The timing was just what the hundreds of longtime liberals of Los Angeles needed. The event was to celebrate the life of Stanley Sheinbaum, who passed away on September 12, and who epitomized the term “citizen.” The guests had expected to be celebrating a presidential victory as well, yet the mood was not one of resignation, but of determination to get up and fight once again. Just as the man being honored always did. “If he were here, he would know not only what we are feeling but what we should be doing,” said actor-activist Mike Farrell.
Sheinbaum’s achievements were countless. Over the decades, he served on the University of California Board of Regents, and as chairman of the Los Angeles Police Commission following the beating of Rodney King. Former Los Angles Times editor Narda Zacchino recalled being in South Central Los Angeles with Sheinbaum after he’d driven out Police Chief Daryl Gates. “Jesse Jackson was with us, but the people were cheering and yelling ‘Hey, Mr. Sheinbaum!’ Jesse Jackson couldn’t even keep up with him.”
He engineered the release of Greek’s former leader, Andreas Papandreou, who was imprisoned by a military junta. He was the chief fund-raiser for Daniel Ellsberg’s Pentagon Papers trial. As Ellsberg said at the event, “If it wasn’t for Stanley, I would just be getting out of prison now. He was a man of moral and physical courage, the kind who doesn’t come around very often.”
Mostly, as I spoke with guests who wandered the grounds of the house that had been the site of thousands of large fund-raisers, small salons, and everything in between, the word that came up most often was “mentor.” Danny Goldberg recalled that when he was a growing force in the music business, he went to Sheinbaum to ask how he could be more “valued” politically. “He said to me, ‘Why don’t you become the chairman of the ACLU?’ I went before the board and they said, ‘We don’t even know you, but if Stanley says so…’ I served for seven years.”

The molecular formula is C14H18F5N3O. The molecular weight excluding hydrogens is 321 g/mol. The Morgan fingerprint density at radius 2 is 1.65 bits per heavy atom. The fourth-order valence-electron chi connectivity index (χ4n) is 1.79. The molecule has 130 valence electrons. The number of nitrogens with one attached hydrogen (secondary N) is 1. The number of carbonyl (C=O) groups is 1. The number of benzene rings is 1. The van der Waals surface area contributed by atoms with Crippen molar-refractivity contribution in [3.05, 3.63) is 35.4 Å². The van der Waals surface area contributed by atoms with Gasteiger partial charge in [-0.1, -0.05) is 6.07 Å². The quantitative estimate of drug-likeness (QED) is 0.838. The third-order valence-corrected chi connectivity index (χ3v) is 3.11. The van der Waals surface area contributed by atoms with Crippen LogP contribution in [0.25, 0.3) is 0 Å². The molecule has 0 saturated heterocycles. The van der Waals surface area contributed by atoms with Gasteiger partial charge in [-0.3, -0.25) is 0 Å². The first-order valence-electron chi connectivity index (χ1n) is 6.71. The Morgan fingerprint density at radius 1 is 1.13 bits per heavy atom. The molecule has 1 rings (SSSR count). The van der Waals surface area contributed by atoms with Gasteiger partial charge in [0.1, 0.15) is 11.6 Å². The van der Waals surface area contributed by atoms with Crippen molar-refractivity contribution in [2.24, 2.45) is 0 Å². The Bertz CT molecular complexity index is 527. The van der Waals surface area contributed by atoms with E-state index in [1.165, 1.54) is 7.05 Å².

Steve Wasserman, now an editor and publisher, was a 17-year-old high-school student in Berkeley when he decided to go to Cuba to pick sugar on a brigade. But he didn’t have the $500 for his expenses. “Someone told me to write to this guy in Los Angeles named Stanley Sheinbaum to see if he had any ideas. The next thing I know, I had a $500 check from him.” Leslie Gilbert-Lurie, a popular activist on human-rights and social-justice issues, first met Sheinbaum when she was the student representative on the Board of Regents. “He took me to lunch at Michael’s restaurant,” she recalled, “and he said, ‘Today is my 60th birthday so this better be good.’ I learned so many things from Stanley, including his model of opening up his home so communities could come together.”
Gilbert-Lurie wasn’t alone: As Norman Lear said, “I think I had a year on Stanley, but I still considered him a mentor.” Alluding to a typical day in the life of Sheinbaum, Lear recalled asking him for a breakfast meeting. “He said, ‘I have something first but how about a late breakfast? See you at the Brentwood Mart at 7:30.’”
Sheinbaum never met a good cause he didn’t support, always for the right reasons. But he also savored the attention. “He was super-human, but at the same time, very human,” said Gilbert-Lurie. During his remarks, Lear’s phone rang (obviously planned) and he played it perfectly. “Stanley? he said. “They have phones there? Yeah, yeah, you got a good crowd.” He liked the adulation, but Sheinbaum never played favorites. “He was the same with Warren Beatty as he was with King Hussein,” said Goldberg.
The afternoon was about one man, but after a harrowing week, the guests took heart in being together. We kept reminding one another—as we had our devastated children the morning after—that we had lost many more campaigns than we’d won. The mood was reflective but not retaliatory.
For me, the most touching moment was when I saw Barbara Williams—the widow of Tom Hayden—leaning over to pay her respects to Betty Sheinbaum, Stanley’s wife of more than 60 years. Williams told me that Hayden’s last words were “Are we safe?” Both men—who died within a month of each other—spent most of their lives trying to answer that question. The rest of us have lost two important voices, great friends of the Nation, and a pair of brave men who never stopped trying to make a difference.